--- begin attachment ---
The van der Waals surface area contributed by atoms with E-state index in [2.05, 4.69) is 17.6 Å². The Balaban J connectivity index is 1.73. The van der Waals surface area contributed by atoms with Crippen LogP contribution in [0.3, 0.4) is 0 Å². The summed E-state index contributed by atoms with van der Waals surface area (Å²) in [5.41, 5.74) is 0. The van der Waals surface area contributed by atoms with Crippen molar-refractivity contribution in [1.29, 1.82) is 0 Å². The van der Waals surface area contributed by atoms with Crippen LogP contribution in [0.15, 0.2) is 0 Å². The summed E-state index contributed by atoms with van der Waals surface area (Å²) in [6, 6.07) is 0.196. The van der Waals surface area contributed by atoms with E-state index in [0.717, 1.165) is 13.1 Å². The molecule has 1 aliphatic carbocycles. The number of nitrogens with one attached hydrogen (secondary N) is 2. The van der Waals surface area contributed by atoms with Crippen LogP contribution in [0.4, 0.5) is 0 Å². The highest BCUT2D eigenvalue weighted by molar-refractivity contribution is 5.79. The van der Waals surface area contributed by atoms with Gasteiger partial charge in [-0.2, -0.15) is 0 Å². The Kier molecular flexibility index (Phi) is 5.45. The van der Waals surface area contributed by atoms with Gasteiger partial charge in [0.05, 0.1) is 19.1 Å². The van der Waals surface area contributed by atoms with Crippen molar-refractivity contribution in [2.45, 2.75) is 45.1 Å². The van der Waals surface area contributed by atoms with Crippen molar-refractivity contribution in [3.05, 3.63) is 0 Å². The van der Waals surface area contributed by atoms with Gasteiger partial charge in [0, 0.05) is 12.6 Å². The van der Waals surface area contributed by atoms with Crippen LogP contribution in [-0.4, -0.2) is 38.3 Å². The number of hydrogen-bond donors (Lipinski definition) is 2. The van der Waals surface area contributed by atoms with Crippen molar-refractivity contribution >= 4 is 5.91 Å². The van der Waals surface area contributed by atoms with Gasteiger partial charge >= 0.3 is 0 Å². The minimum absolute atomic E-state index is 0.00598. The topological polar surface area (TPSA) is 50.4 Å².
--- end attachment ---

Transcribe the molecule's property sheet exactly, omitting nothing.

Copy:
The van der Waals surface area contributed by atoms with E-state index in [2.05, 4.69) is 17.6 Å². The Balaban J connectivity index is 1.73. The van der Waals surface area contributed by atoms with Crippen LogP contribution in [0.3, 0.4) is 0 Å². The summed E-state index contributed by atoms with van der Waals surface area (Å²) in [5.41, 5.74) is 0. The van der Waals surface area contributed by atoms with Crippen molar-refractivity contribution in [1.29, 1.82) is 0 Å². The van der Waals surface area contributed by atoms with Crippen LogP contribution in [0.15, 0.2) is 0 Å². The summed E-state index contributed by atoms with van der Waals surface area (Å²) in [6, 6.07) is 0.196. The van der Waals surface area contributed by atoms with E-state index in [0.717, 1.165) is 13.1 Å². The molecule has 1 aliphatic carbocycles. The number of nitrogens with one attached hydrogen (secondary N) is 2. The van der Waals surface area contributed by atoms with Crippen LogP contribution in [0.4, 0.5) is 0 Å². The highest BCUT2D eigenvalue weighted by molar-refractivity contribution is 5.79. The van der Waals surface area contributed by atoms with Gasteiger partial charge in [-0.2, -0.15) is 0 Å². The Kier molecular flexibility index (Phi) is 5.45. The van der Waals surface area contributed by atoms with Gasteiger partial charge in [0.05, 0.1) is 19.1 Å². The van der Waals surface area contributed by atoms with Crippen molar-refractivity contribution in [2.45, 2.75) is 45.1 Å². The van der Waals surface area contributed by atoms with Crippen molar-refractivity contribution in [3.05, 3.63) is 0 Å². The van der Waals surface area contributed by atoms with Gasteiger partial charge in [0, 0.05) is 12.6 Å². The van der Waals surface area contributed by atoms with Crippen LogP contribution in [-0.4, -0.2) is 38.3 Å². The number of hydrogen-bond donors (Lipinski definition) is 2. The van der Waals surface area contributed by atoms with Crippen molar-refractivity contribution >= 4 is 5.91 Å². The van der Waals surface area contributed by atoms with Gasteiger partial charge >= 0.3 is 0 Å². The minimum absolute atomic E-state index is 0.00598. The topological polar surface area (TPSA) is 50.4 Å².